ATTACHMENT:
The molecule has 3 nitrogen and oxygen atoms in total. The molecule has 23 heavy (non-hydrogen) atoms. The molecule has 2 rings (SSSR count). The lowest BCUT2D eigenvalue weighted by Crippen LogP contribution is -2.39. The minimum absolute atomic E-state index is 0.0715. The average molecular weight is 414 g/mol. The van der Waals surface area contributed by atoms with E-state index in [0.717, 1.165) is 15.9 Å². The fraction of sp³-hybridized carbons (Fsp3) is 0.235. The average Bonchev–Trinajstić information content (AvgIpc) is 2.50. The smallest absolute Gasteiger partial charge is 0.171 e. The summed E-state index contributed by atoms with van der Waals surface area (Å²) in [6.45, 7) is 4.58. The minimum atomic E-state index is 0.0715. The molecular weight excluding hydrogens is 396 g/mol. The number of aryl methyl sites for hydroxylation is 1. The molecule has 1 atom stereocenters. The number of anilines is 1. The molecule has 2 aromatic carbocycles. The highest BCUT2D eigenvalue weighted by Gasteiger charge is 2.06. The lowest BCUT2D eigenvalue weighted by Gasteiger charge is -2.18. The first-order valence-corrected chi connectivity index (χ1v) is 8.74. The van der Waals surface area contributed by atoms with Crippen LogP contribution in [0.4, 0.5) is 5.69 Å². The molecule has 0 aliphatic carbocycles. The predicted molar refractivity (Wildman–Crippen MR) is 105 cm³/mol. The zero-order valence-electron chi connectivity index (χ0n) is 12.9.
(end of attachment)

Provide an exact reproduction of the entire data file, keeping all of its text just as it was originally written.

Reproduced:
The molecule has 3 nitrogen and oxygen atoms in total. The molecule has 23 heavy (non-hydrogen) atoms. The molecule has 2 rings (SSSR count). The lowest BCUT2D eigenvalue weighted by Crippen LogP contribution is -2.39. The minimum absolute atomic E-state index is 0.0715. The average molecular weight is 414 g/mol. The van der Waals surface area contributed by atoms with E-state index in [0.717, 1.165) is 15.9 Å². The fraction of sp³-hybridized carbons (Fsp3) is 0.235. The average Bonchev–Trinajstić information content (AvgIpc) is 2.50. The smallest absolute Gasteiger partial charge is 0.171 e. The summed E-state index contributed by atoms with van der Waals surface area (Å²) in [6.45, 7) is 4.58. The minimum atomic E-state index is 0.0715. The molecular weight excluding hydrogens is 396 g/mol. The number of aryl methyl sites for hydroxylation is 1. The molecule has 1 atom stereocenters. The number of anilines is 1. The molecule has 2 aromatic carbocycles. The highest BCUT2D eigenvalue weighted by Gasteiger charge is 2.06. The lowest BCUT2D eigenvalue weighted by Gasteiger charge is -2.18. The first-order valence-corrected chi connectivity index (χ1v) is 8.74. The van der Waals surface area contributed by atoms with Crippen LogP contribution in [0.4, 0.5) is 5.69 Å². The molecule has 0 aliphatic carbocycles. The predicted molar refractivity (Wildman–Crippen MR) is 105 cm³/mol. The zero-order valence-electron chi connectivity index (χ0n) is 12.9.